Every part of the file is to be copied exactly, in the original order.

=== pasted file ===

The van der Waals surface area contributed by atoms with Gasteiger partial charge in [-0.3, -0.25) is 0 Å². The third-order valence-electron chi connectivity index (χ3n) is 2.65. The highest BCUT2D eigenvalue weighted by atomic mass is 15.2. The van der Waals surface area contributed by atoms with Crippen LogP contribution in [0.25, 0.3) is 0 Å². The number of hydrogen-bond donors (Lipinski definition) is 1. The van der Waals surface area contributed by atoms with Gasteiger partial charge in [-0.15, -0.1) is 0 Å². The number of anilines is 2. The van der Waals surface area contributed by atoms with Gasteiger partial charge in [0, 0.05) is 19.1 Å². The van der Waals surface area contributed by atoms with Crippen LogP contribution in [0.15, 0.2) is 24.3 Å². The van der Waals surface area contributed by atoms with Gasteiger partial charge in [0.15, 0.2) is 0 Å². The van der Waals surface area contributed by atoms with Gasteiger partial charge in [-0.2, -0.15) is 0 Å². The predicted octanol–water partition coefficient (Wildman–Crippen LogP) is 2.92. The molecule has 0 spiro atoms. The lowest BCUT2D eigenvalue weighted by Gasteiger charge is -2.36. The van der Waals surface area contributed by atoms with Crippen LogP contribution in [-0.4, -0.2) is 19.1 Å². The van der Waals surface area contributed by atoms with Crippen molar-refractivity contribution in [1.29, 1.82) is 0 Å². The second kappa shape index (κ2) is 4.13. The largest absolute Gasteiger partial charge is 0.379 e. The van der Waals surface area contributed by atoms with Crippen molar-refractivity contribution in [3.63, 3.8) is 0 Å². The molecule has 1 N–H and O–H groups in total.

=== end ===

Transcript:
The van der Waals surface area contributed by atoms with Gasteiger partial charge in [-0.3, -0.25) is 0 Å². The third-order valence-electron chi connectivity index (χ3n) is 2.65. The highest BCUT2D eigenvalue weighted by atomic mass is 15.2. The van der Waals surface area contributed by atoms with Crippen LogP contribution in [0.25, 0.3) is 0 Å². The number of hydrogen-bond donors (Lipinski definition) is 1. The van der Waals surface area contributed by atoms with Gasteiger partial charge in [-0.15, -0.1) is 0 Å². The number of anilines is 2. The van der Waals surface area contributed by atoms with Gasteiger partial charge in [0, 0.05) is 19.1 Å². The van der Waals surface area contributed by atoms with Crippen LogP contribution in [0.15, 0.2) is 24.3 Å². The van der Waals surface area contributed by atoms with Gasteiger partial charge in [0.15, 0.2) is 0 Å². The van der Waals surface area contributed by atoms with Gasteiger partial charge in [-0.2, -0.15) is 0 Å². The predicted octanol–water partition coefficient (Wildman–Crippen LogP) is 2.92. The molecule has 0 spiro atoms. The lowest BCUT2D eigenvalue weighted by Gasteiger charge is -2.36. The van der Waals surface area contributed by atoms with Crippen LogP contribution in [-0.4, -0.2) is 19.1 Å². The van der Waals surface area contributed by atoms with Crippen molar-refractivity contribution in [1.29, 1.82) is 0 Å². The second kappa shape index (κ2) is 4.13. The largest absolute Gasteiger partial charge is 0.379 e. The van der Waals surface area contributed by atoms with Crippen molar-refractivity contribution in [3.63, 3.8) is 0 Å². The molecule has 1 N–H and O–H groups in total.